Лама Оле Нидал
Since 1972 Ole Nydahl, the first European Lama and meditation master, established more then 650 meditation centres around the world.

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03.01.2019 - 31.12.2019

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Buddhism in Russia

Historical background

The first evidence of the existence of Buddhism in contemporary Russia refers to the VIII century BC and is linked to the State of Bohai, which occupied the area of today Primorye and the Amur region in the period of 698-926. Bohai people, whose culture had been influenced by the neighboring China, Korea and Manchuria, practiced Buddhism in one of its Mahayana traditions.

The second entry of Buddhism into Russia dates back to XVI-XVII centuries, when the nomadic tribes of Western Mongolia – so called Oirats or the Kalmyks – came to Volga in Siberia. Oirats adopted Tibetan Buddhism in the XIII century and they received the original empowerments from the ‘Red Heat Lamas’ – Lamas from Sakya and Kagyu schools. At the time of their arrival to Volga region due to the nature of the political situation in Tibet, they were mostly transferred to the Gelugpa – the school of the Dalai Lamas.

In the XVII century, Tibetan Buddhism spread in Buryatia – here it came through the local devotees, who had been trained in Tibet, mainly in the Gelug monasteries, and then brought the teachings of the Buddha to their country. In 1741, by the decree of Empress Elizabeth, Buddhism was recognized as one of the Russian religions.

Throughout the centuries, Buddhist culture has been developing in Russia. The presence of two Buddhist regions in the Empire and the proximity of other countries with Buddhist culture contributed significantly to the fact that one of the strongest in the world Oriental school was established in Russia in the XIX – early XX century. In the universities of St. Petersburg, Moscow, Kazan, Kharkov and other major research centers launched the departments of Sanskrit, Tibetan Studies, Sinology; the most important Buddhist treatises were translated; expeditions to Asia were conducted. Proceedings of Vasilyev V.P.(1818-1900), Stcherbatsky F. (1866-1942), Obermiller E.E. (1901-1935) and other prominent Russian orientalists serve as an example for scientists around the world. Due to active cooperation and support of leading Buddhist researchers and imperial government Buryat lama Aghvan Dorje built Datsan (Buddhist temple) in St. Petersburg in 1915.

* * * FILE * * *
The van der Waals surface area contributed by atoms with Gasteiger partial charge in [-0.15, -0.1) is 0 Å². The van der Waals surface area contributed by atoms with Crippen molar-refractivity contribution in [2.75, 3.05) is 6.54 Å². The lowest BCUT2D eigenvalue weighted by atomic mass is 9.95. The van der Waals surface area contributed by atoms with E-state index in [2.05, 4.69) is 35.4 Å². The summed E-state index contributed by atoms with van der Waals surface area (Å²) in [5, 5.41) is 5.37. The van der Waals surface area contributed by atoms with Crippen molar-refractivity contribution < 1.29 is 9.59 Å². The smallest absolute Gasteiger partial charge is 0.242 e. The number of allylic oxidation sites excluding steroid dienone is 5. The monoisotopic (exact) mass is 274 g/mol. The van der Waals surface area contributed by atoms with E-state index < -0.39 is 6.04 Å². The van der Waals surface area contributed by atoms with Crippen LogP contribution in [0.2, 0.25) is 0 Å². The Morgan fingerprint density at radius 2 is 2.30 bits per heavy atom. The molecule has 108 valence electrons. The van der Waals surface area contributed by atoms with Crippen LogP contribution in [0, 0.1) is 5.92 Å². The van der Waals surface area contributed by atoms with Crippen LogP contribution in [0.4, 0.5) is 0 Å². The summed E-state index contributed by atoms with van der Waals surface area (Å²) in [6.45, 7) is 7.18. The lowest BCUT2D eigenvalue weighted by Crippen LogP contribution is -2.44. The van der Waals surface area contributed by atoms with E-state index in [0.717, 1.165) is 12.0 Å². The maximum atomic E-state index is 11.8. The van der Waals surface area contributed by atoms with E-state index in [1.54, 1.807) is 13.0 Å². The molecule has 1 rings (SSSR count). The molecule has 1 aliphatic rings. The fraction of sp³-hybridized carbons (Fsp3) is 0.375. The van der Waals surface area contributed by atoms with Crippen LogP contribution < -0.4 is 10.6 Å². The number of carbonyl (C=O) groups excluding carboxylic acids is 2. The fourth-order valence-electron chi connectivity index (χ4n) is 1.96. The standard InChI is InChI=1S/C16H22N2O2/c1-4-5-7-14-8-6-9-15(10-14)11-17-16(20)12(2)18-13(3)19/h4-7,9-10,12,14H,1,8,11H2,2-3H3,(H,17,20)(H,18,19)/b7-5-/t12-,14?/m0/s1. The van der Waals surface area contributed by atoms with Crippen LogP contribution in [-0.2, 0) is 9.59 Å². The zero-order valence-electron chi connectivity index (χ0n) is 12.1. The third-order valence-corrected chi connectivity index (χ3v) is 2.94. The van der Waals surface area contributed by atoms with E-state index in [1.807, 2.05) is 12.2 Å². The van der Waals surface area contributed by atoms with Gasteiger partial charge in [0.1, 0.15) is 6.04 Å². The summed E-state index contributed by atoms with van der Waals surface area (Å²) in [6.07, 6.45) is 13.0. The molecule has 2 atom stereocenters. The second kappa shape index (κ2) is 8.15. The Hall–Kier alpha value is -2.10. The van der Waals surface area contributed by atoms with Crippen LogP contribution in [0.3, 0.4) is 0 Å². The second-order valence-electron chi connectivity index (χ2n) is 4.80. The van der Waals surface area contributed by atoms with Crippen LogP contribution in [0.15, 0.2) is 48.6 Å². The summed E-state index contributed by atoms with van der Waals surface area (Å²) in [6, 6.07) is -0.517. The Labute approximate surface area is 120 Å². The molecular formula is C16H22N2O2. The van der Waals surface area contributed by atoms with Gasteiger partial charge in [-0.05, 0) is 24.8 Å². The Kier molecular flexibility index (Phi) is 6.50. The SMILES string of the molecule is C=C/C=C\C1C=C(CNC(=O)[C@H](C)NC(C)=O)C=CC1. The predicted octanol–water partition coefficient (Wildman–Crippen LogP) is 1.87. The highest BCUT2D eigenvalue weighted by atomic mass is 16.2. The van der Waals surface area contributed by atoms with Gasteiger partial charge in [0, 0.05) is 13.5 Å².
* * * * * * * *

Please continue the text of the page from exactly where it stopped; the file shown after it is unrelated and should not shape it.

The difficult 30s of XX century became a period of persecution of Buddhism and Buddhist studies as a science. Many lamas and monks were killed in the camps, most of the temples and monasteries were shut down or destroyed. For almost two decades any variation of Buddhist Studies has been completely stopped in Russia.

Partial revival of Buddhism and Buddhist tradition began in the 50-60′s, but officially they were reestablished at the turn of the 80-90′s. In 1989 a group of Buddhist Studies was created on the basis of Saint-Petersburg Branch of the Institute of Oriental Studies of Russian Academy of Sciences under the leadership of Rudy V.I. It became the first officially established Buddhist studies tradition since Scherbatsky. The other departments and the Department of Buddhist Studies at several universities appeared after that, and the recovery of Oriental science became in general faster. Simultaneously with that remaining Buddhist temples were restored in Buryatia, Kalmykia, Tuva and new ones started, schools were established by the monasteries, and Tibetan teachers were receiving first invitations to come and teach. Currently Russia represents many Buddhist schools: Theravada, Japanese and Korean Zen, several Mahayana traditions and virtually all the world’s schools of Tibetan Buddhism. According to the last census, about 900,000 Russians consider themselves being Buddhists.

Today, the Russian Association of Diamond Way Buddhism of Karma Kagyu tradition is the largest Buddhist organization in Russian Federation by its representation in the regions.


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